Rubbish to Published: Picking your audience and genre – Writing Stream Recap

Last stream we continued our Rubbish to Published series, where we start from absolutely nothing and create something “publishable.”

We’d created our “idea toolbox” in the previous stream, so this time we took the next step: picking out audience and genre.

To start off we talked about the different: (1) story types, (2) audiences, and (3) genres. You can see what we came up with here:

Rubbish to Published: Creating your idea toolbox – Writing Stream Recap

Last stream we continued our Rubbish to Published series, where we start from absolutely nothing and create something “publishable.”

We’d already come up with our story idea in the previous stream, so this time we took the next step: creating an idea toolbox.

An idea toolbox is basically a bunch of brainstorming. You come up with lots and lots of ideas by following these steps:

#1. Ask a question about your story idea
#2. Write whatever answers pop into your head (you can have multiple, even contradictory answers!)
#3. Repeat steps 1 and 2 until you have about a page full of information
#4. Read through your page and pick out the parts that “spark emotion,” things that get you excited to write
#5. Compile all your favorite parts together, then go back to step 1

As always, chat came up with some great questions and answers based on the idea we came up with. Here’s where we finally ended up:

Rubbish to Published: 4 ways to come up with a story idea – Writing Stream Recap

With the last stream we started a new series called Rubbish to Published. As requested by the chat, we’ll go along step by step with the process of coming up with a story idea, fleshing it out, and actually writing it to the point of being “publishable.”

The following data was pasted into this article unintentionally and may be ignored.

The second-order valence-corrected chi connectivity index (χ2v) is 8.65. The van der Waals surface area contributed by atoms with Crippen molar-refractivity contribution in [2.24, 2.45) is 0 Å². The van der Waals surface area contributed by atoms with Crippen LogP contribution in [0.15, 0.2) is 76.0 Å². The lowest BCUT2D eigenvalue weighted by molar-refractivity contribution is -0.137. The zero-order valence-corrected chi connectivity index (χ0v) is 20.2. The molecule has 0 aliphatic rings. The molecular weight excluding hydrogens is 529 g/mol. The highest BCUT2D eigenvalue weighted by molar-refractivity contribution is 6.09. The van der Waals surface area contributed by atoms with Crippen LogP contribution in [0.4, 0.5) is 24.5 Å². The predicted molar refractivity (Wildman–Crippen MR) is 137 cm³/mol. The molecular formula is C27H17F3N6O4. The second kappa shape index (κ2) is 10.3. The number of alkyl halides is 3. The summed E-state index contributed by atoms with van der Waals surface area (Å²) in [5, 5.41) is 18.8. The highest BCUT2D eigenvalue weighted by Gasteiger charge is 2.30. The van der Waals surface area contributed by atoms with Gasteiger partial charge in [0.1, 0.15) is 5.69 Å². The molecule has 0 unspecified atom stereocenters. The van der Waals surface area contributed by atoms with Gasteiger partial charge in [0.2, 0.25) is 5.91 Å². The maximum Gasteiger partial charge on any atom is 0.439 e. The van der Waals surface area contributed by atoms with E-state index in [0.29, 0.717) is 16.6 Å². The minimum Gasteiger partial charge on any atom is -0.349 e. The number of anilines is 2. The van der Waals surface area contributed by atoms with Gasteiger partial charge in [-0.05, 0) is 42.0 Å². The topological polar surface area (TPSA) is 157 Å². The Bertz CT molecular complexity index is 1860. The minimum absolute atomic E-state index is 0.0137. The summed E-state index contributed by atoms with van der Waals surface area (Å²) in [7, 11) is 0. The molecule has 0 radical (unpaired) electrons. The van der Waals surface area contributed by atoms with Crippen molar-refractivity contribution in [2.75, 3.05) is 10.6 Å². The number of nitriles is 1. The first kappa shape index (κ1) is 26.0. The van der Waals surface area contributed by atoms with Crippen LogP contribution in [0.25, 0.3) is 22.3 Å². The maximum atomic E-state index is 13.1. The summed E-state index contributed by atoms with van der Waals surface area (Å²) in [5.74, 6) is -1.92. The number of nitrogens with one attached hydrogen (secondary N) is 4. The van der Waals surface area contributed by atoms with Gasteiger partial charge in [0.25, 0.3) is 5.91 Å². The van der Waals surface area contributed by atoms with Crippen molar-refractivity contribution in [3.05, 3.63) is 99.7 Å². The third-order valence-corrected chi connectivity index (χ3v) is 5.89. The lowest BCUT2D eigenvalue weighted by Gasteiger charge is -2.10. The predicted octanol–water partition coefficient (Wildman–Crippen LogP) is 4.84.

And what better way to start than by discussing how to come up with a story idea?

Today we went over four ways to come up with a story idea: (1) a “what if…?” (2) an image, (3) a character, and (4) something/someone from your life.

After taking about each method in detail, we opened it up to the chat for suggestions in each category. Here’s the great stuff everyone came up with:

Vegan mom turns kids to life of ice cream crime – Writing Stream Recap

For the latest stream we went back to one of our favorite writing exercises: randomly-generated sentences.

They’re a perfect way to work out your creativity muscles, and worst comes to worst, if your story sucks, hey, you can just blame the terrible random sentences!

Chat voted between three random sentences to start our story, and we wrote about half a page. Then we got another random sentence and had to use it as the next sentence in our story. Then we wrote another half a page and got a final random sentence, which would be our ending sentence that we had to write to.

Needless to say, it was pretty chaotic. But thanks to some awesome suggestions from chat, I absolutely love where our story ended up.

You can read it here: (the randomly-generated sentences are in bold)

Writing Stream Recap: Ca$hing in on $EQUEL$

Since today was special guest Abbey’s last day to join the stream for a while, we decided to make it special.

Instead of writing a new story, we looked over all of the stories we’d written over the past two weeks and narrowed it down to the three we liked best. Then we held a vote in the chat to see which one we would write a sequel to.

The three choices were these:

#1. Christmas curse
#2. Dragon kidnaps a prince by mistake
#3. Hamurai the hamster samurai

In the end, the winner was…